This one is fun. Not that the other cars we feature aren’t fun, but there’s a little more going on with this 911 to provoke levels of interest that may rise above the norm. What do you do when you build the follow-up to a fantastic car, but have decided not to ship that new model to one of your important markets? Well, for Porsche it meant making use of your racing prowess, and team associations, to undertake a conversion that would transform a standard car into something far greater. Following upon the success of the 1973 911 Carrera RS, Porsche continued to produce a mechanically similar version of that car for the 1974 model year that differed only from its predecessor in its redesigned impact bumpers. However, the US market never was intended to receive that car, but rather received a Carrera that used the standard 2.7 liter engine found in the 911 and 911S produced at that time. The two models are generally distinguished by their injection with the European version known as the 911 2.7 Carrera MFI for its use of the Bosch Mechanical Fuel Injection of the ’73 Carrera RS and the US model referred to as the 2.7 Carrera CIS utilizing the Bosch Continuous Injection System that Porsche used on the 911 up until the introduction of the 3.2 Carrera in 1984. All of which brings us to the car we see here. It appears that an early example of the 2.7 Carrera CIS was sent to Peter Gregg of Brumos Racing where they converted the engine to the MFI set-up used in the European Carrera. Presumably later in its life, the interior and suspension of the car also received attention to leave us with this: a vintage 911 both lightened and lowered that possesses one of the most iconic 911 engines Porsche produced during that period.
CLICK FOR DETAILS: 1974 Porsche 911 2.7 Carrera on eBay
Model: 911 Carrera
Engine: 2.7 liter flat-6
Transmission: 5-speed manual
Mileage: 52,172 mi
Price: Reserve Auction
1974 MFI Eurospec RS 911 by Brumos Racing
I purchased the car about four years ago from a PCA instructor who sold it to me to fund his sailboat project. I purchased it because I was on the hunt for the ultimate drivers car. I was looking for no creature comforts, just something light, mechanical and well sorted. Good looking too. For the four years I’ve owned it, the car has been safely stored at Classic Car Club and was never subject to cold weather, street parking or rain. Same holds true for the car under the previous owners ownership. He would use the car on vintage PCA meet ups and otherwise, it was stored in his barn.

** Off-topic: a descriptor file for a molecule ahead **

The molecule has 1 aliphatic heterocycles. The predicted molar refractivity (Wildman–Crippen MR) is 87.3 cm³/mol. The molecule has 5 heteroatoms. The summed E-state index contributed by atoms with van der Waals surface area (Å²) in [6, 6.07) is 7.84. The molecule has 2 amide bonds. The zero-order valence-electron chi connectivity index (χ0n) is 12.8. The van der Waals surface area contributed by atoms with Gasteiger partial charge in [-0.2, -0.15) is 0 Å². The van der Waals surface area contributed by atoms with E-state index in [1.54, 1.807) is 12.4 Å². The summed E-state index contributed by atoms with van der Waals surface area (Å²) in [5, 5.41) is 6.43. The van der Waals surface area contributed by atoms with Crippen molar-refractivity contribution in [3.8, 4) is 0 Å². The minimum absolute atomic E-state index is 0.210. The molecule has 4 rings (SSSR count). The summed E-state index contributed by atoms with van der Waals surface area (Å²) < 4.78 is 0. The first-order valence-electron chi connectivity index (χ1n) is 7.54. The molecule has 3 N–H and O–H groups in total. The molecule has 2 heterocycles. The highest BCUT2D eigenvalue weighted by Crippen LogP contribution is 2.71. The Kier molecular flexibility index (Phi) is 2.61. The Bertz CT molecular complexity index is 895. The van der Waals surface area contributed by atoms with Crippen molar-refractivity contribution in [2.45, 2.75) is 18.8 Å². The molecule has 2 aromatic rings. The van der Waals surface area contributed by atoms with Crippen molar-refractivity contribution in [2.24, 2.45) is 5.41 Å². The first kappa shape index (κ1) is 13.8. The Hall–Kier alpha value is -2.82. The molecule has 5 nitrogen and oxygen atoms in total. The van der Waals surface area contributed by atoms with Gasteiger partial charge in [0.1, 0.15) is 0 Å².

This 74 was among the first 911s of the year shipped to America. It was sent out early to be delivered to Peter Gregg of Brumos Racing. Gregg was a 24 Hours of Daytona and Sebring winner and Brumos founder. Gregg was a fan of the 73 RS cars. They continued to make these in 74 – same underpinnings and running gear, just on new body, but they did not make them for the US market. To overcome this, the Porsche factory sent this car to Gregg, and the Brumos Racing team did the EurospecRS MFI conversion to it. Peter Gregg drove the car for a year as his daily driver. I believe I’m the 4th owner, but am not sure about that. I’m selling it because my motorcycle fixation requires me to buy a pickup truck and it just feels like it’s time for the car to have a new owner.
The conversion was done by Brumos to the specifications outlined by Porsche legend Bruce Anderson.